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Best 6.5 Creedmoor Suppressors for 2024

Best 6.5 Creedmoor Suppressors for 2024

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David Higginbotham

David Higginbotham

Way back when, in the dark ages of my career as a gun writer, I decided I wanted one dedicated, rock-solid caliber for all of my long-range center-fire rifles.

I don’t hunt huge North American game, and I wasn’t skilled at super long-range shooting, so the .308 seemed ideal (primarily because there was more of it around at reasonable prices).

While I’m still a fan of the workhorse .308, I’ve gotten a lot more trigger time with 6.5 Creedmoor in the last five years and — now that I’ve shot a 6.5 Creedmoor suppressed — I’ve become a convert. 

The all-titanium Scythe-Ti excels with 6.5 Creedmoor.

Lucky for me, most suppressors that work well with .308 and other .30 caliber rounds will also work with 6.5 Creedmoor — so I’ve got a head start. But what if you’re looking for your first 6.5 Creedmoor can? 

Let’s begin with a precautionary statement. 6.5 Creedmoor bullets measure .2644”. This is an important measurement as it exceeds the dimensional limitations of most suppressors geared for smaller .20 caliber rounds (like the .243 and .223). Most of us who suppress 6.5 Creedmoor opt for a .30 caliber can. 

And there, we have a lot to consider. There are many choices. The best option really depends on what you intend to do with it.

  • Will you need a suppressor for a black-rifle that will have a high round-count?
  • Are you looking for a 6.5 Creedmoor hunting suppressor that is light and efficient?
  • Or, do you want a suppressor that can do just about anything — including handling larger calibers, too?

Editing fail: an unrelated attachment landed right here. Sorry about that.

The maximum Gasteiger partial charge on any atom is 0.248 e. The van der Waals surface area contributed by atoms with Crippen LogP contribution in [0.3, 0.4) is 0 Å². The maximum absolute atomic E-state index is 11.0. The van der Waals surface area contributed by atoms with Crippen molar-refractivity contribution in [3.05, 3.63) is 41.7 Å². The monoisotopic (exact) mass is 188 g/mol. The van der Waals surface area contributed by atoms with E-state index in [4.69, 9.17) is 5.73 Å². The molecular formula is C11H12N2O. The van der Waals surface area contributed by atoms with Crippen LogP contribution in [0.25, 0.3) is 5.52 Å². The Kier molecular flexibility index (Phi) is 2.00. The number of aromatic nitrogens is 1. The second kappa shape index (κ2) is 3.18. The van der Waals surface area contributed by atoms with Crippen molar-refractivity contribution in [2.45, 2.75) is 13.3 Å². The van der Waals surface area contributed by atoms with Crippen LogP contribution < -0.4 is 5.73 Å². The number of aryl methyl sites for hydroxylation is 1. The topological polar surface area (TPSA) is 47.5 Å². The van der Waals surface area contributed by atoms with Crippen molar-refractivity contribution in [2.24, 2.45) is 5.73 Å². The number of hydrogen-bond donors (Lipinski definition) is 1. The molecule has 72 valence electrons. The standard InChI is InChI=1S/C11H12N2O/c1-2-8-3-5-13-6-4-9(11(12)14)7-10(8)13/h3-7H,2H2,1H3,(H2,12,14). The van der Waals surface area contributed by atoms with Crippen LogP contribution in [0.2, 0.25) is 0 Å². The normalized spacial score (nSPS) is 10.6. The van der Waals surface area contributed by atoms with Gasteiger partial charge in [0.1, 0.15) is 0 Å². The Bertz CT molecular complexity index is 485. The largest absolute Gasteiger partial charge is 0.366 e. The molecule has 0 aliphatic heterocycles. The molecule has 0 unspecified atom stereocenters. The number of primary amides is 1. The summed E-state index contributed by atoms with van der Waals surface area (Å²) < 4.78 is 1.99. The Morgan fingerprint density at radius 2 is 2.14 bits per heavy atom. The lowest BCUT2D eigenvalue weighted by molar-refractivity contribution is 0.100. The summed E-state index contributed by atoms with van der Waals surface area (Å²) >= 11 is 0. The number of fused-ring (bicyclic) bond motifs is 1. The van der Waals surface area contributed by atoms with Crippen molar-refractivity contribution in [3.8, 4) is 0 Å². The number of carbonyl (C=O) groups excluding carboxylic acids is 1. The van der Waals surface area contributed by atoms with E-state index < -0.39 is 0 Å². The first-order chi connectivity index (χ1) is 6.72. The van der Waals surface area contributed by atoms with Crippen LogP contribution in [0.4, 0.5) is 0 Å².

Best 6.5 Creedmoor Suppressors

With so many great suppressor options available, I’m going to break it down by application.

Best for Hunting: Scythe-Ti

The SilencerCo Scythe Ti is exceptionally light. At 7.13 ounces, this is the lightest of the suppressors on this list. If you park your ATV beside the deer-stand and climb in with your lil-buddy heater and fat Stanley full of coffee (no judgement here, mind you), you may not be counting ounces. But go on a stalk hunt in the Rockies, and you’ll begin to see every piece of gear in a brand-new light.

Scythe-Ti - best 6.5 creedmoor suppressor for western hunts.
The all-titanium construction of the Scythe-Ti makes it ultra-lightweight, yet it still maintains impressive sound suppression.

Lighter is always better. The Scythe is made entirely from titanium, so it is strong and light, and it doesn’t have an external tube, which is an additional weight-saving measure. 

And it is short, too. At just over six inches, this silencer isn’t going to add much to the length of your bolt-action 6.5 Creedmoor.

Best for Long Range Shooting: Omega 300

The Omega 300 is rated for much larger, hotter rounds than 6.5 Creedmoor. While the Omega 300 weighs three-quarters of a pound and is slightly longer than the Scythe Ti, it provides the added benefit of having an optional external anchor brake to further counteract the effects of recoil. 

Due to the construction of the Omega 300 and the anchor brake, it reduces felt recoil by 20% to 50% depending on the caliber.

While the 6.5 Creedmoor isn’t as hot as a round like 300 WM, there’s a benefit to dampening the effects of the recoil. It allows you to watch the round through the scope. This is all but impossible with some rounds, but not 6.5 Creedmoor.

Pull the trigger on a long range shot with the Omega 300 on a solid 6.5 Creedmoor (especially a PRS gun) and you should be able to keep the sight in a 40mm or larger scope ring and see where your round impacts. While it won’t replace a good spotter at your side, you can do more on your own with a bit of practice. 

Best for Black Rifles: Chimera 300

While the Omega 300 is full-auto rated and a solid choice for a AR in 6.5 Creedmoor, I like the Chimera 300 as a dedicated .30 caliber can for high-volume, high-impact guns.

I tend to baby my long-range guns and abuse my black rifles, so I look for a suppressor that can take a beating — and there’s nothing that the Chimera’s mix of Cobalt, Inconel, and stainless steel can’t take.